In view of the recent development, antibiotics were streamlined to intravenous ceftriaxone as broad spectrum and intravenous metronidazole to cover for anaerobic infections. Low molecular weight heparin was also started for the thrombosis. As patient did not show any marked improvement clinically, a high resolution computed tomography of the temporal bone was performed followed by left cortical mastoidectomy. The surgery was uneventful. Subsequently, patient’s fever subsided. Pus obtained from the surgery grew Achromobacter xylosoxidans and was sensitive to ceftazidime, carbapenems, tazocin, and polymycin B. Blood culture had no growth. Antibiotics were then changed back to ceftazidime. Blood glucose was within normal range.

Despite using appropriate antibiotics with surgical intervention, patient remained mildly breathless with a respiratory rate of 22 breaths per minute with oxygen saturation of 95% under room air. He was persistently tachycardic (130–140 beats per minute) as well. Serial chest radiographs demonstrated worsening bilateral lung alveolar opacities with pleural effusions, worse on the left with increasing loculation. Subsequent CECT Thorax (Figure 3) revealed bilateral rim enhancing pleural effusions with loculations on the left, suggestive of bilateral empyemas, especially after echogenic mobile debris and septations were noted on complimentary thorax ultrasound. In addition to this, CT findings of right middle and lower lobe cavitating lung lesions (0.5 × 0.6 cm and 0.7 × 0.7 cm respectively) were suspicious of septic embolization. Bilateral ultrasound guided pleural drainage was performed, draining pus. Post procedural chest radiograph demonstrated near resolutions of bilateral pleural effusions and improvement of bilateral alveolar haziness.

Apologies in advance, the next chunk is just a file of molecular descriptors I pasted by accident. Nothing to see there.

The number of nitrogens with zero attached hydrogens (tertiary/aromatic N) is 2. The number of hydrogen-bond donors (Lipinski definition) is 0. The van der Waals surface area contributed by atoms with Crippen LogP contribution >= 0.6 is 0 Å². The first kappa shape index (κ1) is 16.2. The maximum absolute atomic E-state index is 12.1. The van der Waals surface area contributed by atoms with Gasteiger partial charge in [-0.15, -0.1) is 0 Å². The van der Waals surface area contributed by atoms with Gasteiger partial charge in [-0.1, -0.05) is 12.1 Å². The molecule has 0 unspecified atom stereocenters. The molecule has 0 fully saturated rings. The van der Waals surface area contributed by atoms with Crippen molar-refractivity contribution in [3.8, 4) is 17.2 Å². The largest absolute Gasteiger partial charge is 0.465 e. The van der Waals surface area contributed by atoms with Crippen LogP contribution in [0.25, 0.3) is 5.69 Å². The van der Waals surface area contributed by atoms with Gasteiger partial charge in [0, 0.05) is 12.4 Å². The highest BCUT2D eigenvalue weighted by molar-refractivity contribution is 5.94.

Patient then completed 6 weeks of intravenous antibiotics and made a remarkable recovery. He was then discharged well with warfarin after achieving target INR of 2–3. Anticoagulation was planned for 3 months with follow-up imaging to reassess resolution of thrombosis.


Discussion

Nowadays, it is rare to see LS, especially with the rampant usage of antibiotics which had led instead to issues of antibiotics resistance and antimicrobial stewardship. Nevertheless, our patient was from a rural area which is roughly 143 km away from the hospital and in fact, dismissed his initial symptom of pus discharge from his ear for almost a week due to likely lack of awareness and education.